The Grocery Manufacturers Association (GMA) has hailed the House of Representatives' passing of the Central American - Dominican Republic Free Trade Agreement (CAFTA-DR) as victory for US food makers.
"This trade agreement will lead to clear gains for the U.S. food, beverage and consumer products industry, and its more than 2.5 million employees," said GMA president Manly Molpus after the House passed the bill by just two votes.
"With the elimination of these onerous tariffs, food companies will be able to increase their exports to the CAFTA-DR region by as much as 84 percent.
"Companies will also save $8.8 million from tariff reductions and quota expansions in the first year of the agreement - savings that will increase to $28 million annually when it is fully implemented."
The National Corn Growers Association (NCGA) also welcomed the measure, saying it would "level the playing field for US agriculture and advance fair trade".
"The House sent the right message in passing CAFTA-DR; the United Stated is committed to free and fair trade and economic growth among our nations," said Leon Corzine, NCGA president.
"This agreement creates significant and much-needed opportunity for U.S. farmers, businesses consumers and our nation as a whole."
The NGHA claims that CAFTA-DR will provide immediate duty-free access to more than half of all US agricultural exports to the region and will enhance US agricultural exports by $1.5 billion when fully implemented.
It could also impact on future agreements. "Passage of CAFTA-DR helps future agreements in addition to strengthening the U.S. negotiator's hand in the World Trade Organization and the DOHA Rounds," said Corzine.
Some analysts however have called for a note of caution. "The door swings both ways," said Arjan van de Wall, Euler Hermes ACI senior vice president and director of international development.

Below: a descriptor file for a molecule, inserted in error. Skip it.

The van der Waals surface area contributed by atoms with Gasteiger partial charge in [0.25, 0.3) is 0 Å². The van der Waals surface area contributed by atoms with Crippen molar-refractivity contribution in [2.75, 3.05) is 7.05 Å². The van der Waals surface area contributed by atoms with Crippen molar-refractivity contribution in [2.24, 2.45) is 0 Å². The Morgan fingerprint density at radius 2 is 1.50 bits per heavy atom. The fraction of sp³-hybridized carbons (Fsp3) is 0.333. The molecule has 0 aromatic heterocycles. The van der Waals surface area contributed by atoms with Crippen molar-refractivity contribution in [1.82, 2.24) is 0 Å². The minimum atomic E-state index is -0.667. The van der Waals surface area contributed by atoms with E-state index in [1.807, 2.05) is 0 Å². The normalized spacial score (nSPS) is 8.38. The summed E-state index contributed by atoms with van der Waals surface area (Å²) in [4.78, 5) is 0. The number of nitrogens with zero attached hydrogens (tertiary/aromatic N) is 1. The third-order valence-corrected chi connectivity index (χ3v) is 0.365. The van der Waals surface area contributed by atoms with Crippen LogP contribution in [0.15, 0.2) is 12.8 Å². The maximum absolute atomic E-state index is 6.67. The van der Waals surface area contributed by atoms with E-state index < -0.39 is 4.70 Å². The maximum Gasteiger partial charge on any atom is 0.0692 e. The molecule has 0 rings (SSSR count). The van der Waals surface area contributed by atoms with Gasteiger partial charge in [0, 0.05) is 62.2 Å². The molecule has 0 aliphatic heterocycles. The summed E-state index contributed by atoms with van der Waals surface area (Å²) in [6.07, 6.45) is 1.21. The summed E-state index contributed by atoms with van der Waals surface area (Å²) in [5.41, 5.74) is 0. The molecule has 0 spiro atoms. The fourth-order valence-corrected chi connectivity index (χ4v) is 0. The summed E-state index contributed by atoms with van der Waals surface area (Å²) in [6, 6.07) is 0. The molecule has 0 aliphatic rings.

"Without the tariffs, more US goods can be shipped to Latin America, which will be beneficial to American businesses. But the increased amount of exposure combined with the less stable economies in certain parts of Central America mean a bigger financial risk in entering these new markets."
Nonetheless the vote, which ends contentious and sometimes rancorous debate, is also an important victory for President Bush who traveled to Capitol Hill last week in a last-ditch bid to secure votes.
Rep. Bill Thomas, who chairs the House Ways and Means Committee, accused Democratic opponents of spreading "protectionism ... (and) fear." Only 15 Democrats backed the measure. In addition, some Republicans from sugar-producing states such as Florida opposed the bill.
The bottom line is that CAFTA will eliminate tariffs on 80 percent of US exports to the countries of Costa Rica, El Salvador, Guatemala, Honduras, Nicaragua, and the Dominican Republic. Experts expect an increase in trade to these areas, as companies will now save nearly $15 billion per year through the tariff elimination.